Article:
Now her best friend is dead, and Jocelyn is off the grid. When private investigator Max Cutler picks up the case, he starts looking into the last days of the dead woman. The police think she died of a drug overdose. Because that’s the way the scene has been framed, and that’s the easy way out. Max is certain her death was murder. Especially since someone took all her electronics.

As Max investigates the death of Louise Finch, Charlotte comes looking for Louise, her step-sister’s best friend. Because Louise sent Jocelyn a very mysterious package, and now that Jocelyn is off the grid Charlotte can’t deliver it.

Max ties Louise’ death to Jocelyn’s disappearance, and Charlotte inserts herself into his case – and into his life. Louise’ cousin wants to find out what happened. Charlotte wants to locate Jocelyn. And from there the search expands outward, as Charlotte and Max begin to look into the women in Jocelyn’s circle, and the ultra secret “Investment Club” that Jocelyn refused to let Charlotte enter.

The search balloons outward, from Louise to Jocelyn to the other women and the cause that brought them together. And it contracts inwards, all the way back to Jocelyn’s long ago rape, and the man that thought he got away with it.

But he didn’t.

Escape Rating A-: This is a page turner. Ironically, both the hero and heroine think of themselves as plodders, the kind of people who just put one foot in front of the other and don’t lead very exciting lives. To the point where Charlotte’s ex-fiance broke their engagement five days before the wedding because he said she was boring. In reality, he’s a commitment-phobic douche, but we’ll get back to him.

Both Charlotte and Max are emotionally scarred. Charlotte by the douchey-ex. Also in a small way, her step-sister Jocelyn who keeps trying to protect Charlotte even though they are both adults. Jocelyn interprets Charlotte’s optimism and faith in others as naive stupidity. And they are both wrong.

Max’s history is tragic, and he’s still hunting for the man who nearly killed him and his brothers when they were children. He’s managed to make a life for himself, but things are pretty rough around the edges. But whatever Max and Charlotte are, they are anything but boring. Especially to each other.

Charlotte and Max ground each other. And they are both eminently sensible people in so many ways. Neither of them panics, not even when the situation is extremely dire. But the story isn’t all practicality. The more time they spend together, the more they see that they have the basis for a relationship, if they can manage to reach for it. Which they eventually do, in their own practical, and extremely satisfying, way.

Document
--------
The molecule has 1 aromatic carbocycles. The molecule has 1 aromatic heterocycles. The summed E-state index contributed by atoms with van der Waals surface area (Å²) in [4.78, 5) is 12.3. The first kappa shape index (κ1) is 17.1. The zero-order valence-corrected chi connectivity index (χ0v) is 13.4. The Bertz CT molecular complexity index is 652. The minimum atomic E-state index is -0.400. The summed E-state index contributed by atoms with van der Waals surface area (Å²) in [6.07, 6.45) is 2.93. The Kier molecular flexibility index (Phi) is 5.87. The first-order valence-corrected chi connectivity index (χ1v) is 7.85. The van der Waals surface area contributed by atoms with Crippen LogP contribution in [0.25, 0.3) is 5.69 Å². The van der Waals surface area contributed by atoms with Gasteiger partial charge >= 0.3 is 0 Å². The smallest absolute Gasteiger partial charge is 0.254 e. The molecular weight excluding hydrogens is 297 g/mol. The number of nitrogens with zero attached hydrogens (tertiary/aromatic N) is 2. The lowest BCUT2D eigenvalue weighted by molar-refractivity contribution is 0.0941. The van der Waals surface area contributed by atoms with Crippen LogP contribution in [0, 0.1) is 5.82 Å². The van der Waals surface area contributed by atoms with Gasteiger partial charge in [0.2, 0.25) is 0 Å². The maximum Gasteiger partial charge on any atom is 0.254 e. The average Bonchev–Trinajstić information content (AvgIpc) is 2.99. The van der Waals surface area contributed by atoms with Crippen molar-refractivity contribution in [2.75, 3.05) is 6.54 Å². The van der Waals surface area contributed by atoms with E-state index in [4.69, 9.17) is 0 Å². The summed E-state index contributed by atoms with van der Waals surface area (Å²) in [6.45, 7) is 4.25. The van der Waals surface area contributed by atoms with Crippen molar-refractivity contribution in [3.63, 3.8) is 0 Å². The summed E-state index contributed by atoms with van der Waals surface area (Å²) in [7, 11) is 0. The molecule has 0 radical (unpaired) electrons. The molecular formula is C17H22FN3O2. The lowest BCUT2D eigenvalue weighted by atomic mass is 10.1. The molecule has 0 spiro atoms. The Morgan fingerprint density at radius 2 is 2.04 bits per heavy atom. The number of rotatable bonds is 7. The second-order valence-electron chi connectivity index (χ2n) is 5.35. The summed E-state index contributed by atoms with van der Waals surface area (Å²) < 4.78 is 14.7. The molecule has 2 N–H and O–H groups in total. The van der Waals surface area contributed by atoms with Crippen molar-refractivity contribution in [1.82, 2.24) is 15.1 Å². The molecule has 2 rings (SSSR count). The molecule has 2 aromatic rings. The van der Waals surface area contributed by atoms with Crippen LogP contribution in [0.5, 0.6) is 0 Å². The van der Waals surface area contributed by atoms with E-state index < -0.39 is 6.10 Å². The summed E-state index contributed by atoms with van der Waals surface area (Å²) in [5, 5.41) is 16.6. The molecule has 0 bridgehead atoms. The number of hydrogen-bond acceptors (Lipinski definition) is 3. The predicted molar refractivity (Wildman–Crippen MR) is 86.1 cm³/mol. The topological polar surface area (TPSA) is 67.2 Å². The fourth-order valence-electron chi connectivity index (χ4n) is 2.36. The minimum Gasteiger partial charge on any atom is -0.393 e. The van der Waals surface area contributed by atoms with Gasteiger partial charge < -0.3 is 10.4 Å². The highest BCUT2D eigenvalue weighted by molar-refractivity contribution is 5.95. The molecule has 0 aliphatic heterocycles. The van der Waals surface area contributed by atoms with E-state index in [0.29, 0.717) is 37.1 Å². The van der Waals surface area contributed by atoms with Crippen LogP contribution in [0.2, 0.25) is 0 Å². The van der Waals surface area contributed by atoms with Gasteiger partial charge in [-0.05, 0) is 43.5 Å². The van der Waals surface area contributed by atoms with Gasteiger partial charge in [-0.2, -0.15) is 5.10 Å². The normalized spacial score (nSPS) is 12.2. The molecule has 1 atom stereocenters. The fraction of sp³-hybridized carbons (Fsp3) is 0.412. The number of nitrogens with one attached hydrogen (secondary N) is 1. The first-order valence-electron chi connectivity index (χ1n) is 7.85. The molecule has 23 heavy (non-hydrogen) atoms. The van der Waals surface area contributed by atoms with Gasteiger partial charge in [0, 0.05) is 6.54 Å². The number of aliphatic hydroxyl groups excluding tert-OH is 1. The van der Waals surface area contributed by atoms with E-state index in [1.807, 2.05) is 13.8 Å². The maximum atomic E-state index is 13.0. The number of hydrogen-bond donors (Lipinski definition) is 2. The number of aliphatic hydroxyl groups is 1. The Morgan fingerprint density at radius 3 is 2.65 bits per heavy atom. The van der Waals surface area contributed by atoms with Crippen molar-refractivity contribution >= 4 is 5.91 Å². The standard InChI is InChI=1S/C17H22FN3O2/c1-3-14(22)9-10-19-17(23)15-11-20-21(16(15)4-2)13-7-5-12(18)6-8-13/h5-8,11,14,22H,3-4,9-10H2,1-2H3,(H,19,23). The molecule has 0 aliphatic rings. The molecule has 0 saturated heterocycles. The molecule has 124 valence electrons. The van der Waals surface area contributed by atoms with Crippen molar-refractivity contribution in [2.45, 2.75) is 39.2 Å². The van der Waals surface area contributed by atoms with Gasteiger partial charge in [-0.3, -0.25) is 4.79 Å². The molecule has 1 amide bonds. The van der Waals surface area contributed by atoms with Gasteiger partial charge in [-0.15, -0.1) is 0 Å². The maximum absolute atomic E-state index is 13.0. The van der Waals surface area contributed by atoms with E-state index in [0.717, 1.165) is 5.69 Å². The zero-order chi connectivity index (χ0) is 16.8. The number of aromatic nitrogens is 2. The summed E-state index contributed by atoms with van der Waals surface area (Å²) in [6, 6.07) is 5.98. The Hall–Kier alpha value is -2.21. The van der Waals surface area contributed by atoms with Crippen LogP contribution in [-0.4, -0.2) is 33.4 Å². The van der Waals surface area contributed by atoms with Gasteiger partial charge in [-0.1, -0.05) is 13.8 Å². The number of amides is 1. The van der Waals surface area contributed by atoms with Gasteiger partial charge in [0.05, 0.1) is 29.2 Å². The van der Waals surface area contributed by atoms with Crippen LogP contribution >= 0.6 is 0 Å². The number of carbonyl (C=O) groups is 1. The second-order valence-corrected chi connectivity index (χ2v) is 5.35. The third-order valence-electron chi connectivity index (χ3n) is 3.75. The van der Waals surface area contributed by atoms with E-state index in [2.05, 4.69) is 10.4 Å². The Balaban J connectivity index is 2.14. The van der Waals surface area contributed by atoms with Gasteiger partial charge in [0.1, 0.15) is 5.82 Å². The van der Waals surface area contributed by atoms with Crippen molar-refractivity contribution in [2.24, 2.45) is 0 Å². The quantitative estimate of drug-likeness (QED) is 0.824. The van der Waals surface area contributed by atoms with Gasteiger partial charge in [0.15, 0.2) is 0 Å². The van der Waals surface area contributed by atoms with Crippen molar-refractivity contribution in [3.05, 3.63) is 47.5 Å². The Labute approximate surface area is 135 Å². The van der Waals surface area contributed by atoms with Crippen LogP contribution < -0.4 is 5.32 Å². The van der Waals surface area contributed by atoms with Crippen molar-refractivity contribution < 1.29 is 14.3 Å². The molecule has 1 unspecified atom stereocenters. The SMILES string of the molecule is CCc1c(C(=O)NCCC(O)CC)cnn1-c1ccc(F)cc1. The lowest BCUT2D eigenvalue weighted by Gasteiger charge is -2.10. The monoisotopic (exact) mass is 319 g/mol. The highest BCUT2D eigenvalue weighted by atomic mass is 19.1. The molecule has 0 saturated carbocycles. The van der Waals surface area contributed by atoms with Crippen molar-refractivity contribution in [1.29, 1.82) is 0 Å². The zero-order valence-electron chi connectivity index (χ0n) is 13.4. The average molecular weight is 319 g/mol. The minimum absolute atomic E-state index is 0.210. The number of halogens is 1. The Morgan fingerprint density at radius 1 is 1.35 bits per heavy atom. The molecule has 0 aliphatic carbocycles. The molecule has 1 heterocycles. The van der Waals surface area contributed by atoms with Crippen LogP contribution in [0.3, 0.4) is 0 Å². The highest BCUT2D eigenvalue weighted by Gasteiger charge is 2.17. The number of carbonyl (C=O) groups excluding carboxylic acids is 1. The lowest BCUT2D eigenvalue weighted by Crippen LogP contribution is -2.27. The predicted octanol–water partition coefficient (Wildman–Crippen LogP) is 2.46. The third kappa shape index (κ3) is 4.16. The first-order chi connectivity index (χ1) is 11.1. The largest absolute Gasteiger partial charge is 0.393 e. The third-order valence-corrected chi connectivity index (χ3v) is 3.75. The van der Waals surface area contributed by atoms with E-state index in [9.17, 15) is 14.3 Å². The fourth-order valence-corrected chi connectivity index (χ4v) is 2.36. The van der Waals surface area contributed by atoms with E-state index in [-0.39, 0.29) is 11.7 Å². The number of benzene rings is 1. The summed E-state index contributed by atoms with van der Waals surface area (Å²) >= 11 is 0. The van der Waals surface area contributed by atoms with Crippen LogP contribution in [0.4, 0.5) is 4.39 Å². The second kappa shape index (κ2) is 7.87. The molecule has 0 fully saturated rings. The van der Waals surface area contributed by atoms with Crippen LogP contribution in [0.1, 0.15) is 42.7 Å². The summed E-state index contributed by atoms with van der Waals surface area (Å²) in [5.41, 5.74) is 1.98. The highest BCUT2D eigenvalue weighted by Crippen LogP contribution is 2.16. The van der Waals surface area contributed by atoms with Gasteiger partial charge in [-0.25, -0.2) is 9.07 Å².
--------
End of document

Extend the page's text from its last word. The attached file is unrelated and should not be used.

The investigation is one that starts with nearly all unknowns. But Max’s specialty is plodding with incredible sparks of insight. He keeps going, doing the work, until he gets a sudden breakthrough and the pattern emerges. The pattern here takes a while to emerge, but the search keeps the reader frantically flipping pages the whole way. One of the neat things about the way this story was written is that we don’t see into the murk surrounding this case until Max and Charlotte do.

This is romantic suspense, so there is finally a happy ending. But before we get there, we have the inevitable point where the heroine is in extreme danger. One of the things that made the development of the relationship between Max and Charlotte so much fun to read was that Charlotte’s practicality means that she very much participates in her own rescue. The damsel may be in distress, but she is far, far from helpless.

I have one tiny quibble with this story. I said that Charlotte’s ex was a douche, which he was. He comes back during this story. His rebound went back to her ex, and he’s just sure that Charlotte will be grateful to take him back. Charlotte is rightfully pissed, and shows it. Good on her. But his behavior felt just enough over the top that I kept expecting him to reappear and be tied into the skullduggery. He felt unresolved. For me, it felt like an unfulfilled variation on Chekhov’s Gun. Instead we had Chekhov’s Ex standing in the corner, possibly waiting to be slapped – as he so richly deserved.

But I had a ball with this book, and found myself picking it up at odd (sometimes very odd) moments, just so I could read a couple more pages. Isn’t that what bathrooms are for?

Review: A Study in Scarlet Women by Sherry Thomas

Review: A Study in Scarlet Women by Sherry ThomasA Study in Scarlet Women (Lady Sherlock, #1) by Sherry Thomas
Format: eARC
Source: publisher via NetGalley
Formats available: paperback, ebook, audiobook
Genres: historical mystery
Series: Lady Sherlock #1
Pages: 336